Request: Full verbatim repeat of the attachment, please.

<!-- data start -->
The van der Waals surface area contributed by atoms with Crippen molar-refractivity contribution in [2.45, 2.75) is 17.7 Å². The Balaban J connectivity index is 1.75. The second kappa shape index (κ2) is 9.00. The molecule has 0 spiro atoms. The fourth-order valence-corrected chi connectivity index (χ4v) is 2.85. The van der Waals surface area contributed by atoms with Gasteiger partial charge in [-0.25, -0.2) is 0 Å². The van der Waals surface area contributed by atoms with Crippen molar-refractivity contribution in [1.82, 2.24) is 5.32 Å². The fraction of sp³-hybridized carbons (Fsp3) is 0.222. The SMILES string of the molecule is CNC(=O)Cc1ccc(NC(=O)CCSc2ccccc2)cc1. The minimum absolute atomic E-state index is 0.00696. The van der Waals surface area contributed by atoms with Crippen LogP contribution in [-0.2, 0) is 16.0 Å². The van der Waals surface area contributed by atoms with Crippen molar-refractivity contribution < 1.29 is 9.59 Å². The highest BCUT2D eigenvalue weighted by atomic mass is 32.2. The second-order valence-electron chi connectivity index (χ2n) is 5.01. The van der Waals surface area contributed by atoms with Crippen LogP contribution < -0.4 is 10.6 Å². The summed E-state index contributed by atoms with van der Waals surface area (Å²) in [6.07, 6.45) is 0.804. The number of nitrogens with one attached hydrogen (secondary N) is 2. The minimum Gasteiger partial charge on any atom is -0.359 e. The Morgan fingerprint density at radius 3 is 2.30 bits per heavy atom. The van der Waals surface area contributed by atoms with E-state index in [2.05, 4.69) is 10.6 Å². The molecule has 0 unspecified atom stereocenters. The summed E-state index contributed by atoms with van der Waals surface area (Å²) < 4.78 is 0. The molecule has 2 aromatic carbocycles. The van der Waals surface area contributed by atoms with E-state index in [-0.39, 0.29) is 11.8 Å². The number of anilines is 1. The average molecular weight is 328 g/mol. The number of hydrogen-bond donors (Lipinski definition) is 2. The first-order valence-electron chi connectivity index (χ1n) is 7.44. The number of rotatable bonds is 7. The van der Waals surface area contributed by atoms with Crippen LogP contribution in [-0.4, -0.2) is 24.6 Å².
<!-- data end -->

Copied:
The van der Waals surface area contributed by atoms with Crippen molar-refractivity contribution in [2.45, 2.75) is 17.7 Å². The Balaban J connectivity index is 1.75. The second kappa shape index (κ2) is 9.00. The molecule has 0 spiro atoms. The fourth-order valence-corrected chi connectivity index (χ4v) is 2.85. The van der Waals surface area contributed by atoms with Gasteiger partial charge in [-0.25, -0.2) is 0 Å². The van der Waals surface area contributed by atoms with Crippen molar-refractivity contribution in [1.82, 2.24) is 5.32 Å². The fraction of sp³-hybridized carbons (Fsp3) is 0.222. The SMILES string of the molecule is CNC(=O)Cc1ccc(NC(=O)CCSc2ccccc2)cc1. The minimum absolute atomic E-state index is 0.00696. The van der Waals surface area contributed by atoms with Crippen LogP contribution in [-0.2, 0) is 16.0 Å². The van der Waals surface area contributed by atoms with Crippen molar-refractivity contribution < 1.29 is 9.59 Å². The highest BCUT2D eigenvalue weighted by atomic mass is 32.2. The second-order valence-electron chi connectivity index (χ2n) is 5.01. The van der Waals surface area contributed by atoms with Crippen LogP contribution < -0.4 is 10.6 Å². The summed E-state index contributed by atoms with van der Waals surface area (Å²) in [6.07, 6.45) is 0.804. The number of nitrogens with one attached hydrogen (secondary N) is 2. The minimum Gasteiger partial charge on any atom is -0.359 e. The Morgan fingerprint density at radius 3 is 2.30 bits per heavy atom. The van der Waals surface area contributed by atoms with E-state index in [2.05, 4.69) is 10.6 Å². The molecule has 0 unspecified atom stereocenters. The summed E-state index contributed by atoms with van der Waals surface area (Å²) < 4.78 is 0. The molecule has 2 aromatic carbocycles. The van der Waals surface area contributed by atoms with E-state index in [-0.39, 0.29) is 11.8 Å². The number of anilines is 1. The average molecular weight is 328 g/mol. The number of hydrogen-bond donors (Lipinski definition) is 2. The first-order valence-electron chi connectivity index (χ1n) is 7.44. The number of rotatable bonds is 7. The van der Waals surface area contributed by atoms with Crippen LogP contribution in [-0.4, -0.2) is 24.6 Å².